Honoring the Memory of My Brother- Part Three
My brother, Gene Michaels Free, who passed away last week was the oldest of my siblings. He was a very strong man and the rock of our family. He helped the other six of us get through the loss of our parents.
It was 29 years ago today (May 19th) that my father was killed in a car accident. That was hard to deal with. I was 19 at the time and I never thought I would lose my father that young. He was only 55. This might sound morbid, but I think my brother and sisters all expected to lose our mother first. She had high blood pressure and diabetes and she lost both of her parents to strokes when they were in their early 60’s.
I remember my brother driving from Long Island to our family’s home in Carbondale Pa. He arrived the day after the accident and he helped us all get through that tragedy. I remember seeing him sitting on the couch holding my mother in his arms while she cried over the loss of my father. I remember Gene reassuring my mother that everything was going to be ok. That this was all part of God’s plan and it was ok to cry, but that we would see my father again someday.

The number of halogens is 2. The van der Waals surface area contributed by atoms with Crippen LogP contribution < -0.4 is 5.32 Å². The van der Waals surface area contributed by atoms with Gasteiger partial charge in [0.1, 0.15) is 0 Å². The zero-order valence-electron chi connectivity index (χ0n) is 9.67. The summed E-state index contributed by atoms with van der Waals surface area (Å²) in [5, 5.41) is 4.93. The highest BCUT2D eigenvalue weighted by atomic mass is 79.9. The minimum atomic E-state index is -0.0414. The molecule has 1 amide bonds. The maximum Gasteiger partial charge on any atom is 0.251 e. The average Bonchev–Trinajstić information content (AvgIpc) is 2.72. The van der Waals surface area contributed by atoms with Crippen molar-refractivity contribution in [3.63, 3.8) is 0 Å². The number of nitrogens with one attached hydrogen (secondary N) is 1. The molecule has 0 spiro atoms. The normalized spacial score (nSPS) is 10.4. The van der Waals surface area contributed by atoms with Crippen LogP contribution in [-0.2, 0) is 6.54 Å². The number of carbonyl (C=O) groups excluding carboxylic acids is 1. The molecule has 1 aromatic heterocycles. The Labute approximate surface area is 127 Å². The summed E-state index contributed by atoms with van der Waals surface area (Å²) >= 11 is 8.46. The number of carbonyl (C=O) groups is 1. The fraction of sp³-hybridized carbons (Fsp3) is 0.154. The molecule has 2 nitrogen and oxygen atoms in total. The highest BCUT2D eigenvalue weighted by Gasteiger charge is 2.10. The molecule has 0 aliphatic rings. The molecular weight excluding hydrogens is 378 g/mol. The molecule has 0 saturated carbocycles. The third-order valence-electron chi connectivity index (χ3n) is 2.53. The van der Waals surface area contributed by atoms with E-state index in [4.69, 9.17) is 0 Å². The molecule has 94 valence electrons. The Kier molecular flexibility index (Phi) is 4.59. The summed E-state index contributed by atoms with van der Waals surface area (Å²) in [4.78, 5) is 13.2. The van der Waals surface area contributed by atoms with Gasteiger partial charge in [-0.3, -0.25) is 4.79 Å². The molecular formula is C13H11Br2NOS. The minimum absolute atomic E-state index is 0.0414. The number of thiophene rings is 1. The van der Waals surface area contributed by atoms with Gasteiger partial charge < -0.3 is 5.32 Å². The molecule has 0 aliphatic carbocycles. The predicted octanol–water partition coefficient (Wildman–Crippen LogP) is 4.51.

In 2004, my mother died of a massive stroke. Again my brother made the trip back to town and provided strength and faith to help us deal with our loss. I know his time in the seminary helped him to deal with such heartache, and he was there to help us with ours as well.
Gene battled cancer once before in his life. He won that battle and was healthy for years. He helped me to be strong when my wife, girlfriend at the time, battled her cancer. And he was there to advise me and give me support when I was diagnosed with cancer in 2008. These are just some of the reasons I asked Gene to be my best man at my wedding.
In 2015, he was diagnosed with Multiple Myeloma. He fought it for over three and a half years. There were times where it looked like Gene would win the fight. But each time the cancer would eventually come back stronger. My brother didn’t tell many people about his battle. In fact, it was just family and close friends that knew what he was dealing with. He did this because he didn’t want to burden people with his problems. He never complained about the pain or the treatments that became part of everyday life for him. He never wanted anybody to feel sorry for him, he was a very proud and strong man.